The Enterprise intercepted the Entity after it had killed the entire crew of a freighter, the Kallisko. They attracted the Entity by emitting graviton pulses at ten per second from the Enterprise, as lower pulse rates had no effect on the creature. The creature approached the Enterprise, replying with a series of graviton pulses that the Enterprise crew interpreted as meaningful, but which it needed time to decode. Marr increased the pulse rate, eventually trying a continuous graviton emission. The Entity stopped emitting pulses of its own as the emissions drove it into resonance. The Enterprise crew tried to stop the emissions, only to find that Marr had isolated the access code for the emission controls. Before the crew could halt the emissions, the resonance shattered the Entity. (TNG: "Silicon Avatar")
Background information Edit
Described in the script of the episode "Datalore" as, "MOVING IN to float close to our starship, the SHIMMERING CRYSTAL COMPLEXITY is very obvious. It looks both very lovely and terribly powerful at the same time.(...) The huge crystal form, two or three times the size of the starship, SLOWLY SPINNING, pictorially dominating the starship as it floats next to it (scenes 55a & 56), the entity was eventually visually conceptualized by Andrew Probert in October 1988 (The Art of Star Trek, pp. 64-65), though he has stated that while model makers usually closely followed his designs, he considered the Crystalline Entity the only exception to this rule, as the final product differed radically from his concept drawings. (Star Trek: The Magazine Volume 2, Issue 12, p. 45)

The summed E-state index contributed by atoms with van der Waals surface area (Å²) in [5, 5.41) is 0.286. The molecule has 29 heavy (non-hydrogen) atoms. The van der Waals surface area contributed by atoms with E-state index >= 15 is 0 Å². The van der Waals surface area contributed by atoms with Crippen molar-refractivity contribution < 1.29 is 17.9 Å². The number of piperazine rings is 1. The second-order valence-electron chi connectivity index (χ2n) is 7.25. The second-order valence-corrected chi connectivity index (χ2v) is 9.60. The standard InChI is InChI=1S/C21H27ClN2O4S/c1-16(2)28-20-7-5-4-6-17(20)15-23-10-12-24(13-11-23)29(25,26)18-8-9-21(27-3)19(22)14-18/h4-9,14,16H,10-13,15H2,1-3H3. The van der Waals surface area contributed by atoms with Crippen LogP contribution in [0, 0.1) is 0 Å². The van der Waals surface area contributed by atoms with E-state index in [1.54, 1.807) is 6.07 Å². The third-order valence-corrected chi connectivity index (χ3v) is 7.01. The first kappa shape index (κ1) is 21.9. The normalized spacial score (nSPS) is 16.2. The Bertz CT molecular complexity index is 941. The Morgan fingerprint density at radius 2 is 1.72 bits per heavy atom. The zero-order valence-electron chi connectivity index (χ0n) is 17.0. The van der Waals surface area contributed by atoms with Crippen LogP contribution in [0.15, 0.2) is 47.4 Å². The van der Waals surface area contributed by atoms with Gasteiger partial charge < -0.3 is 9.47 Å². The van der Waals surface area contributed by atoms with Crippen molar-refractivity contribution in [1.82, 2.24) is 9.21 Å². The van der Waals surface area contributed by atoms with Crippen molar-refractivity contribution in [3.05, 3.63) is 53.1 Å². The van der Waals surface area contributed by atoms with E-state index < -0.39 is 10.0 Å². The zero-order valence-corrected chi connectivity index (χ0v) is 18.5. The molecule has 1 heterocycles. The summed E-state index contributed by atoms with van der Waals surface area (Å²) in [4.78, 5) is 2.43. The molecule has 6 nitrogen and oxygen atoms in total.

In its very first appearance, the Crystalline Entity was one of the very first CGI sequences used in the Star Trek franchise. It was built and rendered by Chris Alsop at The Post Group (Star Trek: Communicator issue 148, p. 49). Conceived and constructed well before the breakthrough of the technique, CGI was in 1987 a very costly, and, even more importantly as far as a week-by-week television production was concerned, a very time consuming proposition, as Visual Effects Coordinator Ronald B. Moore has dryly observed, "This was very early in the development of CG to be doing something like this for television but we were game. It took a long time to build the model and it was extremely costly. When the show was finished and we were watching the final results I remember Rob [Legato] commenting that we could have painted a tumbleweed white and shot that. It would have cost less and we would have been done much sooner. I think he was right: it might have worked just as well." (Flying Starships, p. 41) The very first full-textured CGI effect in Star Trek was the Genesis file in Star Trek II: The Wrath of Khan.